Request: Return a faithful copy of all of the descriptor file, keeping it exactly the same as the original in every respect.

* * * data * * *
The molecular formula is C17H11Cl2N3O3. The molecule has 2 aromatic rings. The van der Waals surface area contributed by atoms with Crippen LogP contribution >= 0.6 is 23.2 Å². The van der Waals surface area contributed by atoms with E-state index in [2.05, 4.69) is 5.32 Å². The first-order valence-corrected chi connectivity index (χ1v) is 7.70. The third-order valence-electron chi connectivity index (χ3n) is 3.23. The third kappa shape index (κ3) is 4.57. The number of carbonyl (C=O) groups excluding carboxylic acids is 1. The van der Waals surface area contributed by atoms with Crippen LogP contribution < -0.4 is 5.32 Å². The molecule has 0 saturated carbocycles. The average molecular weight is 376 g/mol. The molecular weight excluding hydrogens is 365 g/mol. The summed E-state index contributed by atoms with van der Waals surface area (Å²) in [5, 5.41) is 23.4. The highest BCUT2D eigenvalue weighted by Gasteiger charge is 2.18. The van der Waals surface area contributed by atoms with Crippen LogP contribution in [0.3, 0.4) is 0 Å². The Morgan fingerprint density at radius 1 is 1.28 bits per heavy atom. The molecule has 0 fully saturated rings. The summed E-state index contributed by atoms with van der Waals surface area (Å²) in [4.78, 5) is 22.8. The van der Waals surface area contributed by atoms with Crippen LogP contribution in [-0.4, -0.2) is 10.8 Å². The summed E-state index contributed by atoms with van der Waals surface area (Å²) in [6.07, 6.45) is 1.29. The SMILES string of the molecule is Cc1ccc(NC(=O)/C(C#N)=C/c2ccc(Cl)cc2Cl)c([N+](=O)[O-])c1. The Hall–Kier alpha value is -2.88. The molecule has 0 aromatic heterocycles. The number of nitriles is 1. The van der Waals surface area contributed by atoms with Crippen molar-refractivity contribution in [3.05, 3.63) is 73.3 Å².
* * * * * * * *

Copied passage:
The molecular formula is C17H11Cl2N3O3. The molecule has 2 aromatic rings. The van der Waals surface area contributed by atoms with Crippen LogP contribution >= 0.6 is 23.2 Å². The van der Waals surface area contributed by atoms with E-state index in [2.05, 4.69) is 5.32 Å². The first-order valence-corrected chi connectivity index (χ1v) is 7.70. The third-order valence-electron chi connectivity index (χ3n) is 3.23. The third kappa shape index (κ3) is 4.57. The number of carbonyl (C=O) groups excluding carboxylic acids is 1. The van der Waals surface area contributed by atoms with Crippen LogP contribution < -0.4 is 5.32 Å². The molecule has 0 saturated carbocycles. The average molecular weight is 376 g/mol. The molecular weight excluding hydrogens is 365 g/mol. The summed E-state index contributed by atoms with van der Waals surface area (Å²) in [5, 5.41) is 23.4. The highest BCUT2D eigenvalue weighted by Gasteiger charge is 2.18. The van der Waals surface area contributed by atoms with Crippen LogP contribution in [0.3, 0.4) is 0 Å². The Morgan fingerprint density at radius 1 is 1.28 bits per heavy atom. The molecule has 0 fully saturated rings. The summed E-state index contributed by atoms with van der Waals surface area (Å²) in [4.78, 5) is 22.8. The van der Waals surface area contributed by atoms with Crippen LogP contribution in [-0.4, -0.2) is 10.8 Å². The summed E-state index contributed by atoms with van der Waals surface area (Å²) in [6.07, 6.45) is 1.29. The SMILES string of the molecule is Cc1ccc(NC(=O)/C(C#N)=C/c2ccc(Cl)cc2Cl)c([N+](=O)[O-])c1. The Hall–Kier alpha value is -2.88. The molecule has 0 aromatic heterocycles. The number of nitriles is 1. The van der Waals surface area contributed by atoms with Crippen molar-refractivity contribution in [3.05, 3.63) is 73.3 Å².